Iraq war ‘sparked rise in drug-resistant bacteria that could wipe out millions’

Decades of war in Iraq have sparked a rise in drug-resistant bacteria that could wipe out millions of people, according to a new study.

Scientists at the Department of Experimental Pathology, Immunology & Microbiology at the American University of Beirut in Lebanon say this "catastrophic" problem could spread and cause 10 million deaths by 2050.

According to the study, a combination of destroyed healthcare infrastructure, shortages of medicine, metal contamination and poor sanitation caused by conflicts in Iraq since the 1980s are responsible.

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Those conflicts include the Iran-Iraq war of the 1980s, the First Gulf War in 1991, the US-led occupation in the 2000s and wars between the Iraqi state and so-called Islamic State in the 2010s.

The study, published in the journal BMJ Global Health, found these conflicts have created an environment perfect for the spread of pathogens that cause disease.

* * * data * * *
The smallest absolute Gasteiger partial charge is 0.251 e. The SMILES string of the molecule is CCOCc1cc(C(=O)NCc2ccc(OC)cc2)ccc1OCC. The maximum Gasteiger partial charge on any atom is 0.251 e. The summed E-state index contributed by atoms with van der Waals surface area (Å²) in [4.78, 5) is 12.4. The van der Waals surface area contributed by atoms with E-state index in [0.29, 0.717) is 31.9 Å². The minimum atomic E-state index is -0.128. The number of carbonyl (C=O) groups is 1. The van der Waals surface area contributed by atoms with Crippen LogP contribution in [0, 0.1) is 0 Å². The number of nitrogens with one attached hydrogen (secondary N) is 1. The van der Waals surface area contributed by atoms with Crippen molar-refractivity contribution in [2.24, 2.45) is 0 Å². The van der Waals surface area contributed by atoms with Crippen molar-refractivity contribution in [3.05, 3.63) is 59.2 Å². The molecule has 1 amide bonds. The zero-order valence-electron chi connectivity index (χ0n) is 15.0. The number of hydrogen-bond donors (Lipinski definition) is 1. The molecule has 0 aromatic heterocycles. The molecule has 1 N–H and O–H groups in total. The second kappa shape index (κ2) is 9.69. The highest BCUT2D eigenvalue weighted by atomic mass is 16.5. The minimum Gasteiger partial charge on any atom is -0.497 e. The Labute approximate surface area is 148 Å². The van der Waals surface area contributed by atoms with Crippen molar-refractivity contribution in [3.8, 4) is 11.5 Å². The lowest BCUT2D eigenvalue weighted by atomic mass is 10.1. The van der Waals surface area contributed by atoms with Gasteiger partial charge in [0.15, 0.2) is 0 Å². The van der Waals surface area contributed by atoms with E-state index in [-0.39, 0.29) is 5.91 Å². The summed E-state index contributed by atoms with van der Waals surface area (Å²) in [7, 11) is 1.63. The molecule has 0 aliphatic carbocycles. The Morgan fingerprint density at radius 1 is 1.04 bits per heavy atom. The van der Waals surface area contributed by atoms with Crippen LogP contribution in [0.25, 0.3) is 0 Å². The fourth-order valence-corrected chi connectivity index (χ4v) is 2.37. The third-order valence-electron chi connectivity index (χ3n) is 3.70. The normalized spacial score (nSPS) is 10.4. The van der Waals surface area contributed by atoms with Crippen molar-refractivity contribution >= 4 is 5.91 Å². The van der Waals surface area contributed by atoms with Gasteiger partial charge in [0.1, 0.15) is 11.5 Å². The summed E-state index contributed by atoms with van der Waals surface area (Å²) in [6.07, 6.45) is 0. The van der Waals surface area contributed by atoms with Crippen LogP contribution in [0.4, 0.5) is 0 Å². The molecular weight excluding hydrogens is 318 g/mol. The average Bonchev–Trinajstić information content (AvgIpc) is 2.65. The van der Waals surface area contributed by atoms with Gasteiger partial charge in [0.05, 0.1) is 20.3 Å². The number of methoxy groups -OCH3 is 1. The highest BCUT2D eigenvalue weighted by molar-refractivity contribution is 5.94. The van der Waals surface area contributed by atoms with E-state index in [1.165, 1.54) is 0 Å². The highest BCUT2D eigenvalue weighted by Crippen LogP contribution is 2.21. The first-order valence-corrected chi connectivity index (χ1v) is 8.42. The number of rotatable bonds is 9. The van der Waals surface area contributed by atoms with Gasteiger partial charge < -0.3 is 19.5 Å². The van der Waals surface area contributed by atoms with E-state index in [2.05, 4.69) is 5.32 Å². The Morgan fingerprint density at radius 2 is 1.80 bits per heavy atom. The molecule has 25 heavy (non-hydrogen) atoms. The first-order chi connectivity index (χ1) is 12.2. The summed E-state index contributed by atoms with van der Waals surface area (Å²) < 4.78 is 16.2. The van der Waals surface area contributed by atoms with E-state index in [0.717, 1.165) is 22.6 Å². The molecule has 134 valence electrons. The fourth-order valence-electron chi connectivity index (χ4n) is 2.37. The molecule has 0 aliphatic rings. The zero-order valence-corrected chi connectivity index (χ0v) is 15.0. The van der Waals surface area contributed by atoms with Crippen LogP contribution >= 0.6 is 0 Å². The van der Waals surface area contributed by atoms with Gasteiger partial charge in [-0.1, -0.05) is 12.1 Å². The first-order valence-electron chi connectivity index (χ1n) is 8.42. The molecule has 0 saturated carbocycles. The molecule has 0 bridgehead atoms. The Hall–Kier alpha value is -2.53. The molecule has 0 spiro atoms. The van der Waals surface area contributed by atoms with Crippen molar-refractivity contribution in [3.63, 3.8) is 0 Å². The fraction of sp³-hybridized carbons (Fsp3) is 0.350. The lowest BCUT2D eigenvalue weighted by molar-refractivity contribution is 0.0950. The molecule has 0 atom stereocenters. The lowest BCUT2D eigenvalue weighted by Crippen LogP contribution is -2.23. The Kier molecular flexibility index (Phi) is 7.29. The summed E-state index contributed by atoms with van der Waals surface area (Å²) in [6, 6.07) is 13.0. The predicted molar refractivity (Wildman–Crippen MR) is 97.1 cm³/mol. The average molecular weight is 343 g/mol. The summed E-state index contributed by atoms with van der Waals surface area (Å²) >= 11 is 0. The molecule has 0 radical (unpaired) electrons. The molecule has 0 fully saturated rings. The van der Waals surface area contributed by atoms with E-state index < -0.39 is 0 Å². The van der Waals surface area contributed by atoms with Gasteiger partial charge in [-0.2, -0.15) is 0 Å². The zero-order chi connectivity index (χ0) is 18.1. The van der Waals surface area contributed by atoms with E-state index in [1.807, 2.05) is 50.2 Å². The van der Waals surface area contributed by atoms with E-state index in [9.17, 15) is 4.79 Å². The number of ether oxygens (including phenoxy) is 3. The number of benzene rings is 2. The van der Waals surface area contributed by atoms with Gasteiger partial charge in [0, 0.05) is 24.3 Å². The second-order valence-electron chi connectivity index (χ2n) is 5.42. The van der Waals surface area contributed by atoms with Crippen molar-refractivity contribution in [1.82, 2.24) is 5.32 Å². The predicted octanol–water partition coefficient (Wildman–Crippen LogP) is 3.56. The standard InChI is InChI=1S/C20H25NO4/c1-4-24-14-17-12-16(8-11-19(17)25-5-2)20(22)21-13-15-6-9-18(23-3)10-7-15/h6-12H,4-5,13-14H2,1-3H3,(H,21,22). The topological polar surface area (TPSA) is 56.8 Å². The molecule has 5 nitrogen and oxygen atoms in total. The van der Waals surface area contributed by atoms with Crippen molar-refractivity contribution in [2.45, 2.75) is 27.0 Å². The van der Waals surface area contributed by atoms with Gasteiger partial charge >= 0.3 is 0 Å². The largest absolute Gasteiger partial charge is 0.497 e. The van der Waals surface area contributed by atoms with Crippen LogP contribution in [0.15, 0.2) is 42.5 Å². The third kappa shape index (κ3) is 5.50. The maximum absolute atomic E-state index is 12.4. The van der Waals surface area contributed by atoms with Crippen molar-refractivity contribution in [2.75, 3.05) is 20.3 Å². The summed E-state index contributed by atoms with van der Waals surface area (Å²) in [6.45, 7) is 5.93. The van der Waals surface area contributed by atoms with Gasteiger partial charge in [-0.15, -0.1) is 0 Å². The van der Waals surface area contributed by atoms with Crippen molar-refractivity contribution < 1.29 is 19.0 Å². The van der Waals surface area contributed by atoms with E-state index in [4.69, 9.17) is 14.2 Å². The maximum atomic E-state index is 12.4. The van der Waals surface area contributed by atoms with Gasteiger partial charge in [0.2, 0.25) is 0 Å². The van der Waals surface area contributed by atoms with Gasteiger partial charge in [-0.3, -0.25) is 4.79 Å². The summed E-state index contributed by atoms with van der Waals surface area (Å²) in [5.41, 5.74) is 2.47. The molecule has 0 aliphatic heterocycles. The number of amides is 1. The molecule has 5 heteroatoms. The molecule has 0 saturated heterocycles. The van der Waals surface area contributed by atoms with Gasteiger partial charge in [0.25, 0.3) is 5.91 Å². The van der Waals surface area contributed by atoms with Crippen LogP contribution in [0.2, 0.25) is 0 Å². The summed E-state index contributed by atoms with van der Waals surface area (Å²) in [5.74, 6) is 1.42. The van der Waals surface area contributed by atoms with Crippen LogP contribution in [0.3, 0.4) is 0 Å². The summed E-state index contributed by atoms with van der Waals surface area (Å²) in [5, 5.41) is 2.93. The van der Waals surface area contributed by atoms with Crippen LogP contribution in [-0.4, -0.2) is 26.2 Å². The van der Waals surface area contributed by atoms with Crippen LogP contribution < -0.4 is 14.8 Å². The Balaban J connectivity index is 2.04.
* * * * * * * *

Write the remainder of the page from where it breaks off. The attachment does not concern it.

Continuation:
Some bacterial species appeared to have evolved resistance to the toxicity of metals used in weaponry and explosives such as lead, mercury, chromium and copper.

Study author Dr Antoine Abou Fayad said: “Contemporary conflicts waged in urban and industrialised landscapes pressure microbes with selective environments that contain unique combinations and concentrations of toxic heavy metals and antibiotics, while simultaneously providing niches and dissemination routes for microbial pathogens.

“These can include the high number of wounded, the nature of wounds, refugee displacement, the collapse of sanitation controls, loss of diagnostics and skilled healthcare personnel, the dismantlement of healthcare infrastructures and the placement of often under-resourced and improvised field hospitals where both injured combatants and civilians are exposed to harmful pathogens with limited care and resources to properly recover.

“Taken together, a destroyed healthcare infrastructure, inappropriate microbial therapies, limited resources, high heavy metal contamination in humans and the environment, and a lack of [clean water, sanitation and hygiene], combined, likely play instrumental roles in the catastrophic rise of AMR in Iraq and, by extension, regionally and globally.

“Understanding these linkages between AMR and conflict, especially across time, is essential for a global response to AMR, especially as there is little indication that conflict, worldwide, will abate in years to come.”

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